It is a misconception of many people who are new to hoodoo or come to it from an outsider's perspective that African American root doctors and conjure practitioners either do not work with Zodiacal spiritual supplies or do not care about astrological timings, including Moon signs and phases, Planetary days or hours, or Zodiacal signs.
I wish to correct these misconceptions.
In all human cultures since prehistoric times, people have observed, marked, and predicted the movements of the Sun, Moon, and planets with varying degrees of interest and varying degrees of astronomical accuracy -- and have applied symbolic or astrological meanings to the aspects, angles, eclipses, retrograde movements, and other observable phenomena of the heavens.
Hoodoo is the folk magic of the African American community nationwide (not of Africans). It shares elements with African folk-magic, European folk-magic, Jewish folk-magic, and Native American folk-magic of the South East.
Because hoodoo contains evidence of a great deal of cultural sharing (North American herb lore from Native Americans, the use of the Biblical Psalms in magic from the Jews, First-Footing traditions from Scotland, tea-leaf reading from England, fava beans for luck from Sicily, etc.), it is only be natural to assume that it also incorporates a certain amount of common and widely distributed European and Arabic astronomical and astrological knowledge.
To assert that African Americans -- while retaining African folk-magic knowledge and also incorporating diverse elements from other cultures -- could not, would not, or did not observe and record astronomical phenomena and/or apply symbolic or astrological symbolism to astronomical movements is unsupportable, because historical evidence in print in fact demonstrates that African American practitioners of hoodoo were reading and professionally casting horoscopes and having their horoscopes cast for them from a time period dating to shortly after the Emancipation and the end of the Civil War.
If you wish to research this further, i suggest that you look into two names of African American professional root doctors from the era before World War Two who used modern astrology, sold their spiritual supply products to African American mail-order clients and customers nationwide, and left a "paper trail" of their astrological interests. They were Dr. E. P. Read of Philadelphia and Edward Lowe of Chicago. I have written about both and have supplied evidence of their interest in astrology at my hoodoo training workshops on "Astrology for Rootworkers." A third African American conjure doctor, D. Alexander of Brooklyn, New York, was arrested in 1925 for selling Goofer Dust which, as he noted in his sales flyer, was made during the "New Moon" or the dark of the Moon, but whether he was an astrologer or was simply working according to visible lunar phenomena is not known. You can read about him at my Southern Spirits site.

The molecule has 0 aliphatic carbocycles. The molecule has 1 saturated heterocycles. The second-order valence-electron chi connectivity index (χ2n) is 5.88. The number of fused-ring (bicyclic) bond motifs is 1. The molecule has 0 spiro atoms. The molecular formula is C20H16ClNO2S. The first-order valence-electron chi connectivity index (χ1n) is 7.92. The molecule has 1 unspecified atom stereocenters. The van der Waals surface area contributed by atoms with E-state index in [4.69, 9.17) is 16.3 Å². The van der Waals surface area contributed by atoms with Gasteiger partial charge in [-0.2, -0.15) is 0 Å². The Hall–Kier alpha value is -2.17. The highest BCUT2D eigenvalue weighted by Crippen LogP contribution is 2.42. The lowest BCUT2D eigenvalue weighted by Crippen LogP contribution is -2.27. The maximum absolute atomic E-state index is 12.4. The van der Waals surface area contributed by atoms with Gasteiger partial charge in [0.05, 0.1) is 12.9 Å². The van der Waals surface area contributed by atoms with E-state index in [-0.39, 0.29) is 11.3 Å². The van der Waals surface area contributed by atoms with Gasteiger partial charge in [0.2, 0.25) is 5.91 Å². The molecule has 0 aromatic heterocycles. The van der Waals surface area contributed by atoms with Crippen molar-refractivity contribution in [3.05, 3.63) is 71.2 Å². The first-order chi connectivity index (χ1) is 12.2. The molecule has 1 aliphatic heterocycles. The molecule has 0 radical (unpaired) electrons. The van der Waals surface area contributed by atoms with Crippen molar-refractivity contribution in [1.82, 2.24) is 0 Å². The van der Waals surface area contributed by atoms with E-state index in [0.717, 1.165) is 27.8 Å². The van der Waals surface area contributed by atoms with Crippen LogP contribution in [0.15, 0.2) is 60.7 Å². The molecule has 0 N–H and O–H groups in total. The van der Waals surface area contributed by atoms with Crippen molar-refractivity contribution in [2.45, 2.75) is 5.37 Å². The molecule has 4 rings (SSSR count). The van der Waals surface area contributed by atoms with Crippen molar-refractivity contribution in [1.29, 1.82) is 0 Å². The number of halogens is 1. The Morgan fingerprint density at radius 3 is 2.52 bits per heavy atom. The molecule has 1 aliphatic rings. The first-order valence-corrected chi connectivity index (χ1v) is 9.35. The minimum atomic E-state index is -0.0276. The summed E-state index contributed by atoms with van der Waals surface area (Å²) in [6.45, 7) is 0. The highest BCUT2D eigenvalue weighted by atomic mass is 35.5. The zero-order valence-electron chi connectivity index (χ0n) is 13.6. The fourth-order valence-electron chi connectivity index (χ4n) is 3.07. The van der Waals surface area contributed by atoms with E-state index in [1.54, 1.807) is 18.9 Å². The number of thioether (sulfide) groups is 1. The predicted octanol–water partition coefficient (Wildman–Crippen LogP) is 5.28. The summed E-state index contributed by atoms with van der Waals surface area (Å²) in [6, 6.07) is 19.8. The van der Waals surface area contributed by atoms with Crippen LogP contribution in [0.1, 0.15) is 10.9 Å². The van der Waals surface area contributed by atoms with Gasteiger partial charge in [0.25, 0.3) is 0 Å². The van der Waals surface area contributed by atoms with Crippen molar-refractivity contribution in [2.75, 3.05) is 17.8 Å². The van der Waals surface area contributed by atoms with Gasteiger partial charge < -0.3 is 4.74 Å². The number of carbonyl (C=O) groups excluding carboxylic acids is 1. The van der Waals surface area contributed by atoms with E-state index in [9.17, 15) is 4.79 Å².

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OTHER SITES OF INTEREST
Arcane Archive: thousands of archived Usenet posts on religion, magic, spell-casting, mysticism, and spirituality
Association of Independent Readers and Rootworkers: psychic reading, conjure, and hoodoo root doctor services
Candle Ministry: Missionary Independent Spiritual Church deacons will set lights for your petitions and prayers
Candles and Curios: essays and articles on traditional African American conjure and folk magic, plus shopping
Crystal Silence League: online prayer request network; upload your prayers here and pray for the welfare of others
Gospel of Satan: the story of Jesus and the angels, from the perspective of the God of this World
Hoodoo Psychics: connect online or call 1-888-4-HOODOO for instant readings now from a member of AIRR
Missionary Independent Spiritual Church: spirit-led, inter-faith; prayer-light services; Smallest Church in the World
Mystic Tea Room: tea leaf reading, teacup divination, and a museum of antique fortune telling cups
Satan Service: an archive presenting the theory, practice, and history of Satanism and Satanists
Southern Spirits: 19th and 20th century accounts of hoodoo, including ex-slave narratives & interviews
Spiritual Spells: lessons in folk magic and spell casting from an eclectic Wiccan perspective, plus shopping
Yronwode Home: personal pages of catherine yronwode and nagasiva yronwode, magical archivists
Yronwode Institution: the Yronwode Institution for the Preservation and Popularization of Indigenous Ethnomagicology